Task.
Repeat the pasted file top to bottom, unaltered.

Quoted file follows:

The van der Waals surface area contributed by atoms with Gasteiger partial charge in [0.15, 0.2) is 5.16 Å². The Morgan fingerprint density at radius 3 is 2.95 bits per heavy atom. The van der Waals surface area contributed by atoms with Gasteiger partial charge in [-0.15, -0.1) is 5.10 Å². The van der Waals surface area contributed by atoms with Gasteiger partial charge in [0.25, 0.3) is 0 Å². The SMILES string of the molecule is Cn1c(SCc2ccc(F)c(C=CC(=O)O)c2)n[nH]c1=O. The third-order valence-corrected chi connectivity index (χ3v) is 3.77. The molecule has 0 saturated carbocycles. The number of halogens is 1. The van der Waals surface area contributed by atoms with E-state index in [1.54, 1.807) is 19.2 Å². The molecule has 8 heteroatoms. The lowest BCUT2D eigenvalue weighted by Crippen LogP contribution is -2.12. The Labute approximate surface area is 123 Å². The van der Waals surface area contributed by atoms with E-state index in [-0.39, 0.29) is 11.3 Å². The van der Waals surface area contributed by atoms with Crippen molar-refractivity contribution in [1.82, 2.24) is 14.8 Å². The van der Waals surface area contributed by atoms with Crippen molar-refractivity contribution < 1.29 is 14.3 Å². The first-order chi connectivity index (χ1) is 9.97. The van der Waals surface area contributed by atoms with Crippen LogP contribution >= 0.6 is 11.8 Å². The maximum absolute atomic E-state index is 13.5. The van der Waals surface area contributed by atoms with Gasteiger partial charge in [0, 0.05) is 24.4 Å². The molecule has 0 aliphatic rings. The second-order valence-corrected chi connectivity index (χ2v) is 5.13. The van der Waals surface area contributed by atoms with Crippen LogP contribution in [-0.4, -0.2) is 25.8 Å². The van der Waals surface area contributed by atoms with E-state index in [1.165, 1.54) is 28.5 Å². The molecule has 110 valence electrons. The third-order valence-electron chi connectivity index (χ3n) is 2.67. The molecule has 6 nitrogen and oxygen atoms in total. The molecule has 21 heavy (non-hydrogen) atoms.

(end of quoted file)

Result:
The van der Waals surface area contributed by atoms with Gasteiger partial charge in [0.15, 0.2) is 5.16 Å². The Morgan fingerprint density at radius 3 is 2.95 bits per heavy atom. The van der Waals surface area contributed by atoms with Gasteiger partial charge in [-0.15, -0.1) is 5.10 Å². The van der Waals surface area contributed by atoms with Gasteiger partial charge in [0.25, 0.3) is 0 Å². The SMILES string of the molecule is Cn1c(SCc2ccc(F)c(C=CC(=O)O)c2)n[nH]c1=O. The third-order valence-corrected chi connectivity index (χ3v) is 3.77. The molecule has 0 saturated carbocycles. The number of halogens is 1. The van der Waals surface area contributed by atoms with E-state index in [1.54, 1.807) is 19.2 Å². The molecule has 8 heteroatoms. The lowest BCUT2D eigenvalue weighted by Crippen LogP contribution is -2.12. The Labute approximate surface area is 123 Å². The van der Waals surface area contributed by atoms with E-state index in [-0.39, 0.29) is 11.3 Å². The van der Waals surface area contributed by atoms with Crippen molar-refractivity contribution in [1.82, 2.24) is 14.8 Å². The van der Waals surface area contributed by atoms with Crippen molar-refractivity contribution < 1.29 is 14.3 Å². The first-order chi connectivity index (χ1) is 9.97. The van der Waals surface area contributed by atoms with Crippen LogP contribution >= 0.6 is 11.8 Å². The maximum absolute atomic E-state index is 13.5. The van der Waals surface area contributed by atoms with Gasteiger partial charge in [0, 0.05) is 24.4 Å². The molecule has 0 aliphatic rings. The second-order valence-corrected chi connectivity index (χ2v) is 5.13. The van der Waals surface area contributed by atoms with Crippen LogP contribution in [-0.4, -0.2) is 25.8 Å². The van der Waals surface area contributed by atoms with E-state index in [1.165, 1.54) is 28.5 Å². The molecule has 110 valence electrons. The third-order valence-electron chi connectivity index (χ3n) is 2.67. The molecule has 6 nitrogen and oxygen atoms in total. The molecule has 21 heavy (non-hydrogen) atoms.